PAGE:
Because several methods of assessment are available, we suggest that the new classification scheme be inclusive, allowing kidney function to be defined by any valid method—for example, the Cockcroft-Gault formula,w7 the modification of diet in renal diseases equation,7 w8 w9 the cut-off points defined by Couchoud,w11 or 24 hour urine creatinine clearance. It is not necessary to specify whether these values should be normalised for body surface area. It is the researcher's responsibility to determine the best method for a particular study, which depends on the scientific question being addressed.
End stage renal disease
End stage renal disease (requirement for dialysis or transplantation) does not fit happily within the lowest category of glomerular filtration rate in the US classification.7 We suggest that haemodialysis, peritoneal dialysis, and transplantation be regarded as additional separate categories, although patients with functioning transplants could be further categorised using the kidney function and proteinuria dimensions of the scale. We would add further categories for patients who would benefit from renal replacement therapy but are not receiving it because of a doctor's recommendation or for personal or economic reasons. This would allow researchers to distinguish patients with very low glomerular filtration rate who do not yet require dialysis from those who are pursuing a palliative or conservative care.
Proteinuria is a strong predictor of end stage renal disease14 and cardiovascular events.20 As with the assessment of kidney function, no single method of assessing proteinuria will satisfy all needs. However, the creation of a five or six point scale for proteinuria (from no proteinuria to full nephrotic syndrome) and suggested cut-off points for results of random or morning urine dipstick tests, albumin:creatinine ratio, and timed urine measurements (such as 24 hour total albumin or protein), together with a summary of available evidence for the equivalence of the chosen cut-off points,w12 would be useful. Inclusion of dipstick test for proteinuria as an option would be particularly helpful for mass screening and in resource constrained environments. Cut-off points will not be exactly equivalent from measure to measure.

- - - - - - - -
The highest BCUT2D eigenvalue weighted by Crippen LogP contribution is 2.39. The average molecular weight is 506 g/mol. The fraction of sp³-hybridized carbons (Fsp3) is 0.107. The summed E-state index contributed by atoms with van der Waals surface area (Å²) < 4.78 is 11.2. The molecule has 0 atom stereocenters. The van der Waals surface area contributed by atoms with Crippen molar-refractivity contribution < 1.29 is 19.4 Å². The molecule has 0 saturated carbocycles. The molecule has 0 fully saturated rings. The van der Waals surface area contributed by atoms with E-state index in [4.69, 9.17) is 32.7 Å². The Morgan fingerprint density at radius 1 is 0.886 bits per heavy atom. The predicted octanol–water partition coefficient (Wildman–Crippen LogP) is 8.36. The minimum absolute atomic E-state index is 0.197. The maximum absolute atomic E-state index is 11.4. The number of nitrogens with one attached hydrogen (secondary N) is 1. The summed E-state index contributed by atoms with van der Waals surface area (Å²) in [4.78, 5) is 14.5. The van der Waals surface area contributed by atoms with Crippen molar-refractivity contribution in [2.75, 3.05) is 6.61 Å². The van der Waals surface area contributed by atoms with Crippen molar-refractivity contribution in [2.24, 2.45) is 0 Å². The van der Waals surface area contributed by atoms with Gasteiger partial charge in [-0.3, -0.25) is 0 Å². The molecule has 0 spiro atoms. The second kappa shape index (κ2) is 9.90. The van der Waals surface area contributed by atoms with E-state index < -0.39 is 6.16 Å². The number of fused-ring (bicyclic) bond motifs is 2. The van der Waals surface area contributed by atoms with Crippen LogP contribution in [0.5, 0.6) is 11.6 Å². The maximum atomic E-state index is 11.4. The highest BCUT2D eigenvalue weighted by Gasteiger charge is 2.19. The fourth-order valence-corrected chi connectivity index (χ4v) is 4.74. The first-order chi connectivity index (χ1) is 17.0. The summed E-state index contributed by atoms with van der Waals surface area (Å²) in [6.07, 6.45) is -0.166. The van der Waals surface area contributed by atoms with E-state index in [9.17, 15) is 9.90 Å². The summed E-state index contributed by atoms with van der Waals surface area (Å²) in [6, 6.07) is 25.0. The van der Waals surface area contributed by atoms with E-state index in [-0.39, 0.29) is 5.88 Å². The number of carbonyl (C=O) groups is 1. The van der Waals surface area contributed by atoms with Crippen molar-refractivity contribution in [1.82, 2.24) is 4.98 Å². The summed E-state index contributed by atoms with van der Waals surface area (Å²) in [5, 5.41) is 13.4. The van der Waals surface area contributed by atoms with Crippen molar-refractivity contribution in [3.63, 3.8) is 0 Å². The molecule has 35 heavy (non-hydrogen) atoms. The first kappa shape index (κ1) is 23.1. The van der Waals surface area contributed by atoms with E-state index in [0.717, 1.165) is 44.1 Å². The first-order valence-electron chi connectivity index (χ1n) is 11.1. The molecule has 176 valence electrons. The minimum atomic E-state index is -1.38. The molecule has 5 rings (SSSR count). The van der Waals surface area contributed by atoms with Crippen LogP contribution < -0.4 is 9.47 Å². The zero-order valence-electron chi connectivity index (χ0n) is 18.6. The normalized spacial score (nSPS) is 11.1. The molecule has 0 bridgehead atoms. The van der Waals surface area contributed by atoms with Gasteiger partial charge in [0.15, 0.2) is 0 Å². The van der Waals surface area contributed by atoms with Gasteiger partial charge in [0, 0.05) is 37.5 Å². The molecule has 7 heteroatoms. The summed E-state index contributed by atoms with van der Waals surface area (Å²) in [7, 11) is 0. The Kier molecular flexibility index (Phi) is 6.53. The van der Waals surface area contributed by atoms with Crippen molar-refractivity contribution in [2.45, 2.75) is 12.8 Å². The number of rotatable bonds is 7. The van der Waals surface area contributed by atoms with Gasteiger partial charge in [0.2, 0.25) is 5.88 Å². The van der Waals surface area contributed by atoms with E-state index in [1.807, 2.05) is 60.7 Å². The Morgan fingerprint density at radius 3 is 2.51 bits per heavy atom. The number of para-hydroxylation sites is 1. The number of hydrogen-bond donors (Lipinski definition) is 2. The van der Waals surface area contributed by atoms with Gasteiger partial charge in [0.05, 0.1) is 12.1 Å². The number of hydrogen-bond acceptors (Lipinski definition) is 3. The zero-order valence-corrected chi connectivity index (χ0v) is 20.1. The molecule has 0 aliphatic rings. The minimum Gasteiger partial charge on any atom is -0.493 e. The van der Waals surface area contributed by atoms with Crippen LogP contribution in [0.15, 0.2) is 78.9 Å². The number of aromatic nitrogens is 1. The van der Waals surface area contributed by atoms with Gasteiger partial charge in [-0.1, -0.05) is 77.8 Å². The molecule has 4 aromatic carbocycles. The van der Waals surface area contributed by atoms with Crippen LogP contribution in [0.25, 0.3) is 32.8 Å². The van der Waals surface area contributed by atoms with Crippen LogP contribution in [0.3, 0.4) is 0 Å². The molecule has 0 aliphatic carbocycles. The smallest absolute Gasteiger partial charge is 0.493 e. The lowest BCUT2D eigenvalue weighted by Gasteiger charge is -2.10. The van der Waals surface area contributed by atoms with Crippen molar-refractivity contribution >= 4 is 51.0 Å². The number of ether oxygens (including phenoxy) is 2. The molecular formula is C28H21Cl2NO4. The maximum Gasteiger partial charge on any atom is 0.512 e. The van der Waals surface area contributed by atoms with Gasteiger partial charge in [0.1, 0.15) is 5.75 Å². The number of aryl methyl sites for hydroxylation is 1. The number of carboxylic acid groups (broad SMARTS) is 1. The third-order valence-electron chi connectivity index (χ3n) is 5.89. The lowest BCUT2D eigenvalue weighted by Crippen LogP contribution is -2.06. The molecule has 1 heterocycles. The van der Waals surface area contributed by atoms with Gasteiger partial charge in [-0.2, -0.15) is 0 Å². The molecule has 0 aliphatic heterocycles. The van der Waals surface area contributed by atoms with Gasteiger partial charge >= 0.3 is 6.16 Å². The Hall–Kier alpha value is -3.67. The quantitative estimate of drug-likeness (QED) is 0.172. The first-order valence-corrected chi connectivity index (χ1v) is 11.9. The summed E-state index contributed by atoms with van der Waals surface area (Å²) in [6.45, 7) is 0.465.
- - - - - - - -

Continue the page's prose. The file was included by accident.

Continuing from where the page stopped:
What other dimensions are important?
Blood pressure, diabetic status, age, race, aetiology of kidney disease, and structural abnormalities are all important in predicting progression. However, classification systems for these variables already exist and can be combined with one or both dimensions of the kidney classification proposed here as needed.
Stages or groups?
We believe the word “stage” (Oxford English Dictionary: “A period of development, a degree of progress, a step in a process”) implies more about the inevitability of progression than we currently know. We would prefer a less value laden word such as group to describe the ordinal categories in each dimension. A numbering or lettering system would be helpful because it permits brief reference to a category. We suggest using numbers for glomerular filtration rate groups and letters for degree of proteinuria (table 2). We have used a cut-off point of 80 ml/min rather than 90 ml/min as the division between the referent category and other categories for glomerular filtration rate. This is because our bias is towards conservatism and avoidance of labelling. If 80 ml/min is used, the sex specific cut-off points defined by Couchoudw11 are an option for classifying patients when only the serum creatinine is known. Researchers who need a finer classification system than that defined by the cut-off points we propose should use bands of 5-10 ml/min for glomerular filtration rate to subdivide their participants further.
Importance of progression